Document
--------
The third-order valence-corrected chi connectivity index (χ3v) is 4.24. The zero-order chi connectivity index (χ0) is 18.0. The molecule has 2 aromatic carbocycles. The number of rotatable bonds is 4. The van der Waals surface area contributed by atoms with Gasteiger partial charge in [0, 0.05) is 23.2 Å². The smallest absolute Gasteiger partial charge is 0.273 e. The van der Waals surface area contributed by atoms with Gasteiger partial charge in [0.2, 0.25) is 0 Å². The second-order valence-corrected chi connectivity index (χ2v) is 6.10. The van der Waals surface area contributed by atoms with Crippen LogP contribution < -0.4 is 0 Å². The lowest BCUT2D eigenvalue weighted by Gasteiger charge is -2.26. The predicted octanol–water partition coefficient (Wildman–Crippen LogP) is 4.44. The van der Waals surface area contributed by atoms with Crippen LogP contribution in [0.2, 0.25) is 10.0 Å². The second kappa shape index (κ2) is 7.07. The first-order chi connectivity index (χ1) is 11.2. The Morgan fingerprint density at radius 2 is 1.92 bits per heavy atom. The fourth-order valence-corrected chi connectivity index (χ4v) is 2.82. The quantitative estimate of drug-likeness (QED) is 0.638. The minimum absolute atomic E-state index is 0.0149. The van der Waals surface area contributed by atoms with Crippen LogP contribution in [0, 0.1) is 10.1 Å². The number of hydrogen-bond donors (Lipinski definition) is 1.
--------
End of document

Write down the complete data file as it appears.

The third-order valence-corrected chi connectivity index (χ3v) is 4.24. The zero-order chi connectivity index (χ0) is 18.0. The molecule has 2 aromatic carbocycles. The number of rotatable bonds is 4. The van der Waals surface area contributed by atoms with Gasteiger partial charge in [0, 0.05) is 23.2 Å². The smallest absolute Gasteiger partial charge is 0.273 e. The van der Waals surface area contributed by atoms with Gasteiger partial charge in [0.2, 0.25) is 0 Å². The second-order valence-corrected chi connectivity index (χ2v) is 6.10. The van der Waals surface area contributed by atoms with Crippen LogP contribution < -0.4 is 0 Å². The lowest BCUT2D eigenvalue weighted by Gasteiger charge is -2.26. The predicted octanol–water partition coefficient (Wildman–Crippen LogP) is 4.44. The van der Waals surface area contributed by atoms with Crippen LogP contribution in [0.2, 0.25) is 10.0 Å². The second kappa shape index (κ2) is 7.07. The first-order chi connectivity index (χ1) is 11.2. The Morgan fingerprint density at radius 2 is 1.92 bits per heavy atom. The fourth-order valence-corrected chi connectivity index (χ4v) is 2.82. The quantitative estimate of drug-likeness (QED) is 0.638. The minimum absolute atomic E-state index is 0.0149. The van der Waals surface area contributed by atoms with Crippen LogP contribution in [0, 0.1) is 10.1 Å². The number of hydrogen-bond donors (Lipinski definition) is 1.